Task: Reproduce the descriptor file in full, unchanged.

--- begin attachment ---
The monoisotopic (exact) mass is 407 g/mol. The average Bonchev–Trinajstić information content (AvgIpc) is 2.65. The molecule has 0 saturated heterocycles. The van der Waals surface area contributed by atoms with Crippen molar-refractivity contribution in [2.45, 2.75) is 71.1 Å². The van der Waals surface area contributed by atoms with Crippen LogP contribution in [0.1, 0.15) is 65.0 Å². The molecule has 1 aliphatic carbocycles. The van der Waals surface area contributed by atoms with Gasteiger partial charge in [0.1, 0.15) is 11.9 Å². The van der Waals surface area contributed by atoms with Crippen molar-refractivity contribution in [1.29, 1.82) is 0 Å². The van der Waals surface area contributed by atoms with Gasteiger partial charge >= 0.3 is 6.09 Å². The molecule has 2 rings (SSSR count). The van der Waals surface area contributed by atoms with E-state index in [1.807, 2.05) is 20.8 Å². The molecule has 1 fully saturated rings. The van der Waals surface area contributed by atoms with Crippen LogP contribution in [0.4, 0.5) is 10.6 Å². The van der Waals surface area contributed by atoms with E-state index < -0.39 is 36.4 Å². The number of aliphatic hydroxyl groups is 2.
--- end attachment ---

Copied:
The monoisotopic (exact) mass is 407 g/mol. The average Bonchev–Trinajstić information content (AvgIpc) is 2.65. The molecule has 0 saturated heterocycles. The van der Waals surface area contributed by atoms with Crippen molar-refractivity contribution in [2.45, 2.75) is 71.1 Å². The van der Waals surface area contributed by atoms with Crippen LogP contribution in [0.1, 0.15) is 65.0 Å². The molecule has 1 aliphatic carbocycles. The van der Waals surface area contributed by atoms with Gasteiger partial charge in [0.1, 0.15) is 11.9 Å². The van der Waals surface area contributed by atoms with Crippen molar-refractivity contribution in [1.29, 1.82) is 0 Å². The van der Waals surface area contributed by atoms with Gasteiger partial charge >= 0.3 is 6.09 Å². The molecule has 2 rings (SSSR count). The van der Waals surface area contributed by atoms with E-state index in [1.807, 2.05) is 20.8 Å². The molecule has 1 fully saturated rings. The van der Waals surface area contributed by atoms with Crippen LogP contribution in [0.4, 0.5) is 10.6 Å². The van der Waals surface area contributed by atoms with E-state index < -0.39 is 36.4 Å². The number of aliphatic hydroxyl groups is 2.